Stage 1: in-memory graph index is used to assign the buckets incoming vectors should be put into.

Stage 2: it stores those actual vectors in the assigned buckets on disk.

Searching goes through a similar path. By using a graph index as the assigner (or, coarse quantizer in other conventions), representative enough of the underlying data, the requirements mentioned earlier can be met.


So we solved our deca-billion scale face search problem by building our new vector database, the new NNDB! We designed our new system around the concept of “inverted file”, serving as the on-disk storage backend, which we call BucketDB. Note “inverted file” here refers to the broad indexing data structure, rather than the specific keyword-based document retrieval method. It comes along with an overly large graph index serving as the in-memory assigner. This index was carefully constructed to represent the demographic diversity of human faces. The assigner’s job is to suggest the nearest-K buckets, out of much much more, to visit during a search request, and designate a bucket to store an embedding vector during an add request. These requests, along with their assigned buckets, are passed to BucketDB for actual reads and writes.

Our new NNDB: shards are on fast SSDs on only a few nodes. There is a separate assigner index to narrow down the search. Reads and writes can be combined with minimal locking.
Our new NNDB: shards are on fast SSDs on only a few nodes. There is a separate assigner index to narrow down the search. Reads and writes can be combined with minimal locking.

This new architecture enables us to trim 80% of the compute cost, while bringing in 10x the throughput improvement, with even more room to save with more data to add. Moreover, it is more accurate in matching and vector reconstruction, blessed by lighter compression in the abundance of disk storage, and capable of gracefully handling long-tail queries. Reads and writes are unified as well with minimal locking. Because of its on-disk nature, it can be managed more like a proper database for maintenance purposes.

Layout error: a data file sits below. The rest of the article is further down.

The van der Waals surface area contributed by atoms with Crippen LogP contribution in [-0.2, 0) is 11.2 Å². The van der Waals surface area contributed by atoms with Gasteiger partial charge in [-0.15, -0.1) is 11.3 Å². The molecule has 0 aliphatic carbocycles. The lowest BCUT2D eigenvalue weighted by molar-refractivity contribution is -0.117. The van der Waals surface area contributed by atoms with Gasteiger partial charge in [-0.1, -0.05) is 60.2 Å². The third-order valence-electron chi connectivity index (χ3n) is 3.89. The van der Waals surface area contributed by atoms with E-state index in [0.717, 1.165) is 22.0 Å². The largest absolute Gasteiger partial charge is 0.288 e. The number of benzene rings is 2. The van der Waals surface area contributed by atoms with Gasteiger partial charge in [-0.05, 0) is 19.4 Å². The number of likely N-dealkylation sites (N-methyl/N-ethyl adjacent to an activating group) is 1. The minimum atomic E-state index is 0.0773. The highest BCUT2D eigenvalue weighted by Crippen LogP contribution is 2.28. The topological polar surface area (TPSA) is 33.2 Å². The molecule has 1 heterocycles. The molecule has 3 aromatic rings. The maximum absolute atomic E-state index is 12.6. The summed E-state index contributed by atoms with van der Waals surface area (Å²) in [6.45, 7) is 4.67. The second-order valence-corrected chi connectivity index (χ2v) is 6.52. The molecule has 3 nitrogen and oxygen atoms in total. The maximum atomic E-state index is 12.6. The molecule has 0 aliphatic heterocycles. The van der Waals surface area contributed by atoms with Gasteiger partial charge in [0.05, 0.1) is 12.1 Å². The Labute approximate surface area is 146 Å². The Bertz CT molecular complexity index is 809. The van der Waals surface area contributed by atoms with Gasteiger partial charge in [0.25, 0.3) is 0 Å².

Notably, the BucketDB was made possible by the combination of two open source projects, Faiss and RocksDB, both of which are brilliant in their own design. Faiss is a powerful library for efficient similarity search and clustering of high-dimensional vectors. It provides the inverted file structure, various SIMD-enabled (de-)compression/comparison algorithms, and parallel bucket scanning for nearest neighbors. On the other hand, RocksDB is a high-performance embedded key-value store that provides fast, scalable, and reliable storage and access of data. We created the binding layer that enabled Faiss’s inverted file structure to read from and write to RocksDB in parallel. By leveraging the strengths of both open source projects, we were able to create a scalable vector database, a winning duo forged into one.

The use of open source projects like Faiss and RocksDB highlights the importance of collaboration and innovation in the engineering field and development of new technologies. We are grateful to the creators and contributors of these projects for their dedication and expertise, which have enabled us to build a database that adapts to our needs of efficiently storing and searching faces at the deca-billion scale and beyond. At Clearview AI, we are committed to making a difference in the world by providing groundbreaking facial recognition technology. We believe that the innovation in this space has the potential to save lives, exonerate the innocent, and make our communities safer. We are excited about the possibilities that lie ahead and look forward to continuing our journey.



Vice President, Machine Learning & Research

Terence Liu is an expert in building and deploying machine learning models, neural vector search engines, and distributed computing/data platforms. In 2021, he created the facial recognition algorithm at Clearview AI that ranked US #1 and World #2 among top companies and research institutions. In 2022, he drove the research and implementation of a vector search engine that aimed to power Clearview AI’s ever-growing data volume. In achieving them, he designed multiple compute-intensive pipelines and inference platforms. Terence previously worked at Bloomberg LP and earned a Ph.D. in Computational Physics from the University of Toledo.